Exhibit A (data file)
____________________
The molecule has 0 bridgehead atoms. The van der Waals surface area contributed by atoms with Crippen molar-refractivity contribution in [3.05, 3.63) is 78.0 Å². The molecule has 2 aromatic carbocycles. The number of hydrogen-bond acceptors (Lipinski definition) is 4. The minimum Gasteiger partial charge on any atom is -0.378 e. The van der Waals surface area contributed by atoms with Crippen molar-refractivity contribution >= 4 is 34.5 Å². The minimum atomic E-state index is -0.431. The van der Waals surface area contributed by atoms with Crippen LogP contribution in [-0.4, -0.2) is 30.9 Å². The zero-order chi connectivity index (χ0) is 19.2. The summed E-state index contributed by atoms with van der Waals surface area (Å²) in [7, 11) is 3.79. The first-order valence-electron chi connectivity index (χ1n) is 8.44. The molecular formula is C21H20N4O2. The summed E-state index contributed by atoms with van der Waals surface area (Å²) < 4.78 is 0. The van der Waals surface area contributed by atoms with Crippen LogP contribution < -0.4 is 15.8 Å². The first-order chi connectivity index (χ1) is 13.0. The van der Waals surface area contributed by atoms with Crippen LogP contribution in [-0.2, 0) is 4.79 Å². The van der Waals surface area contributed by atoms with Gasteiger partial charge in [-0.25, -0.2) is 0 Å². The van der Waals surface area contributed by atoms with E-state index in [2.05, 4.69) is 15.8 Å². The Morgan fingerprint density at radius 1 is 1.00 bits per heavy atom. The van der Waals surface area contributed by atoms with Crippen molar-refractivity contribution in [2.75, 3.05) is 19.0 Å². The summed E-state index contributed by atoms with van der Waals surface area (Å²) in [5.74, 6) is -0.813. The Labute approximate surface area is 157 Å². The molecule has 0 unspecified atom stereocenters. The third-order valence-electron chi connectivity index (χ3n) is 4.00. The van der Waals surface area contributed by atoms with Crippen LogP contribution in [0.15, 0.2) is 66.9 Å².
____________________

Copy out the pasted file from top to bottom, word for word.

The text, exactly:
The molecule has 0 bridgehead atoms. The van der Waals surface area contributed by atoms with Crippen molar-refractivity contribution in [3.05, 3.63) is 78.0 Å². The molecule has 2 aromatic carbocycles. The number of hydrogen-bond acceptors (Lipinski definition) is 4. The minimum Gasteiger partial charge on any atom is -0.378 e. The van der Waals surface area contributed by atoms with Crippen molar-refractivity contribution >= 4 is 34.5 Å². The minimum atomic E-state index is -0.431. The van der Waals surface area contributed by atoms with Crippen LogP contribution in [-0.4, -0.2) is 30.9 Å². The zero-order chi connectivity index (χ0) is 19.2. The summed E-state index contributed by atoms with van der Waals surface area (Å²) in [7, 11) is 3.79. The first-order valence-electron chi connectivity index (χ1n) is 8.44. The molecular formula is C21H20N4O2. The summed E-state index contributed by atoms with van der Waals surface area (Å²) < 4.78 is 0. The van der Waals surface area contributed by atoms with Crippen LogP contribution < -0.4 is 15.8 Å². The first-order chi connectivity index (χ1) is 13.0. The van der Waals surface area contributed by atoms with Crippen LogP contribution in [-0.2, 0) is 4.79 Å². The van der Waals surface area contributed by atoms with Gasteiger partial charge in [-0.25, -0.2) is 0 Å². The van der Waals surface area contributed by atoms with E-state index in [2.05, 4.69) is 15.8 Å². The Morgan fingerprint density at radius 1 is 1.00 bits per heavy atom. The van der Waals surface area contributed by atoms with Crippen molar-refractivity contribution in [2.75, 3.05) is 19.0 Å². The summed E-state index contributed by atoms with van der Waals surface area (Å²) in [5.74, 6) is -0.813. The Labute approximate surface area is 157 Å². The molecule has 0 unspecified atom stereocenters. The third-order valence-electron chi connectivity index (χ3n) is 4.00. The van der Waals surface area contributed by atoms with Crippen LogP contribution in [0.15, 0.2) is 66.9 Å².